Hair formulations, especially hair color products, are based on alkalis or oxidation, which as many have noticed, leaves your hair thinner and dry after treatments. Hair color products are formulated in many ways with different ingredients and permanent hair dyes consist of color precursors, which are oxidized on the hair surface by hydrogen peroxide; and these redox reactions can be damaging to hair.
Nanotechnology researchers now have developed a natural and non-damaging hair surface engineering technique for making hair coloring formulations that do not use any chemical reactions but instead relies only on physical forces acting at a very close range. They have published their findings in Nanoscale ("Self-assembly of clay nanotubes on hair surface for medical and cosmetic formulations").
"We use a nanometric tubule clay powder, add it to a water-based dye/drug solution and simply wash hair with it, coating the surface with a thin layer of the microtubes," explains Abhishek Panchal, a PhD Student in Micro and Nanosystems Engineering at Lousiana Tech University and first author of the paper. "The coating, which colors the hair, is not noticeable via sight or touch but is only visible under the microscope."
The new technique works in a ubiquitous fashion and without the need for any special solvents or harmful alkali additives typical for hair products. By following the process laid out in the Nanoscale paper it becomes possible to prepare a hair formulation with natural colors without a single synthetic compound.
At the core of this process is self-assembly of halloysite clay nanotubes, a natural biocompatible clay material with 50-60 nm external and 10-15 nm inner diameters and length within 0.5-1.5 µm. The team prepared clay nanotubes with an enlarged cavity, giving them a loading capacity of 35 wt.%. Under suitable conditions, dye-loaded clay nanotubes arrange themselves in a set pattern on the hair surface during hair drying via physical adsorption.
This novel technique allows the encapsulation and use of water-insoluble dyes, which previously have not been suitable for hair care.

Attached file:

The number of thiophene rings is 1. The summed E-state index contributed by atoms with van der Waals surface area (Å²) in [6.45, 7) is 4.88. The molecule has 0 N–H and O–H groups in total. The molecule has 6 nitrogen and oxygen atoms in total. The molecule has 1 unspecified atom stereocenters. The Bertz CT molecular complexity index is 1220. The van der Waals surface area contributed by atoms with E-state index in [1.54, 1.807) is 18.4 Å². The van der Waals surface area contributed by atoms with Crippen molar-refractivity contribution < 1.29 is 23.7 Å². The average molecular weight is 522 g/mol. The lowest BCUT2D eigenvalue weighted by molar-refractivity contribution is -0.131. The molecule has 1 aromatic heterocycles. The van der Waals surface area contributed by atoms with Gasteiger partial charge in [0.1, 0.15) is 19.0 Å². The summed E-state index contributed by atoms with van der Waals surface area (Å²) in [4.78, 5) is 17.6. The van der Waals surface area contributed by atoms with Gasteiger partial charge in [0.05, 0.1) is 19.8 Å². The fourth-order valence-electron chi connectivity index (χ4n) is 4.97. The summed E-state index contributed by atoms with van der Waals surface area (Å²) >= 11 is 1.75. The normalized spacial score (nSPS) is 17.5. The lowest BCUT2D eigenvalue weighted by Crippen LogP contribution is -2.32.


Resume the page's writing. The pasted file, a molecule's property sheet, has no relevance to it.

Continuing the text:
"The most obvious use of our findings is the improvement of cosmetic and medical hair care formulations by using eco-friendly, harmless aqueous clay colloids with hair dyes," notes Prof. Yuri Lvov, who together with Prof. Rawil Fakhruillin from Kazan Federal University, led this work. "We demonstrated that it is possible with our technique to color even grey and damaged hair in under 5 minutes."
Medical treatments, like anti-lice and hair loss prevention, are some of the therapeutic applications of this hair surface engineering technique. In in vivo studies, the team demonstrated a highly effective anti-lice formulation using the halloysite clay nanotubes.
"The same surface engineering approach is applicable to textile microfiber modifications because natural textiles like like wool, silk, cellulose, but also biomimetic synthetic textiles, have similar chemical composition," says Panchal. "This makes it possible to modify textile fibers with regard to coloring, flame retardancy and many other attributes. Consider that we can modify our tubes to deliver a wide range of molecules including enzymes, antibiotics, polymers and perfumes. Water-insoluble compounds can also be encapsulated into the tubes and then be used as safe aqueous clay colloids."
The researchers are looking for collaboration opportunities with companies to turn their proprietary technique into commercial hair care formulations.